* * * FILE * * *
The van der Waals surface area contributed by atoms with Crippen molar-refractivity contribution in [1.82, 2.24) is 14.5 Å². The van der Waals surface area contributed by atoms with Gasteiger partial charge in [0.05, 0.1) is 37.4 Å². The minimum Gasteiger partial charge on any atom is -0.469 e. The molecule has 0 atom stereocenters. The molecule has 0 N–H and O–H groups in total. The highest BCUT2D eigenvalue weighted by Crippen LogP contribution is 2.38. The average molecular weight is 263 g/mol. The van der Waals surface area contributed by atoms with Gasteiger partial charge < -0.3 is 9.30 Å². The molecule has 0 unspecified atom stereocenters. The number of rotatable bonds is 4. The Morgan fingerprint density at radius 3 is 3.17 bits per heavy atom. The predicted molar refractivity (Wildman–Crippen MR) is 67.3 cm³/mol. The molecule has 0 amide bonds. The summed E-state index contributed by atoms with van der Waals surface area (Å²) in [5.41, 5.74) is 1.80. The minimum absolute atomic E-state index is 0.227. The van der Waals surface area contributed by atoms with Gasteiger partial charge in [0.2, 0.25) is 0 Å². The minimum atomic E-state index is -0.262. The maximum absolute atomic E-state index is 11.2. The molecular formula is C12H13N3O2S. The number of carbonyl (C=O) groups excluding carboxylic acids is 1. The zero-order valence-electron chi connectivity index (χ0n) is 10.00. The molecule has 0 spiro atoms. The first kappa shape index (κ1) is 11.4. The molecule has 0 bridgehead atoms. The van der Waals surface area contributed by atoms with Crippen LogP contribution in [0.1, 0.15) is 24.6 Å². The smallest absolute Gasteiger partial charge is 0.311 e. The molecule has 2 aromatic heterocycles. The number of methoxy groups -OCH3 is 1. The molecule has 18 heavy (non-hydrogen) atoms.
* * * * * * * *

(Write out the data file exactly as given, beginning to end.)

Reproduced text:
The van der Waals surface area contributed by atoms with Crippen molar-refractivity contribution in [1.82, 2.24) is 14.5 Å². The van der Waals surface area contributed by atoms with Gasteiger partial charge in [0.05, 0.1) is 37.4 Å². The minimum Gasteiger partial charge on any atom is -0.469 e. The molecule has 0 atom stereocenters. The molecule has 0 N–H and O–H groups in total. The highest BCUT2D eigenvalue weighted by Crippen LogP contribution is 2.38. The average molecular weight is 263 g/mol. The van der Waals surface area contributed by atoms with Gasteiger partial charge < -0.3 is 9.30 Å². The molecule has 0 unspecified atom stereocenters. The number of rotatable bonds is 4. The Morgan fingerprint density at radius 3 is 3.17 bits per heavy atom. The predicted molar refractivity (Wildman–Crippen MR) is 67.3 cm³/mol. The molecule has 0 amide bonds. The summed E-state index contributed by atoms with van der Waals surface area (Å²) in [5.41, 5.74) is 1.80. The minimum absolute atomic E-state index is 0.227. The van der Waals surface area contributed by atoms with Gasteiger partial charge in [0.2, 0.25) is 0 Å². The minimum atomic E-state index is -0.262. The maximum absolute atomic E-state index is 11.2. The molecular formula is C12H13N3O2S. The number of carbonyl (C=O) groups excluding carboxylic acids is 1. The zero-order valence-electron chi connectivity index (χ0n) is 10.00. The molecule has 0 spiro atoms. The first kappa shape index (κ1) is 11.4. The molecule has 0 bridgehead atoms. The van der Waals surface area contributed by atoms with Crippen LogP contribution in [0.1, 0.15) is 24.6 Å². The smallest absolute Gasteiger partial charge is 0.311 e. The molecule has 2 aromatic heterocycles. The number of methoxy groups -OCH3 is 1. The molecule has 18 heavy (non-hydrogen) atoms.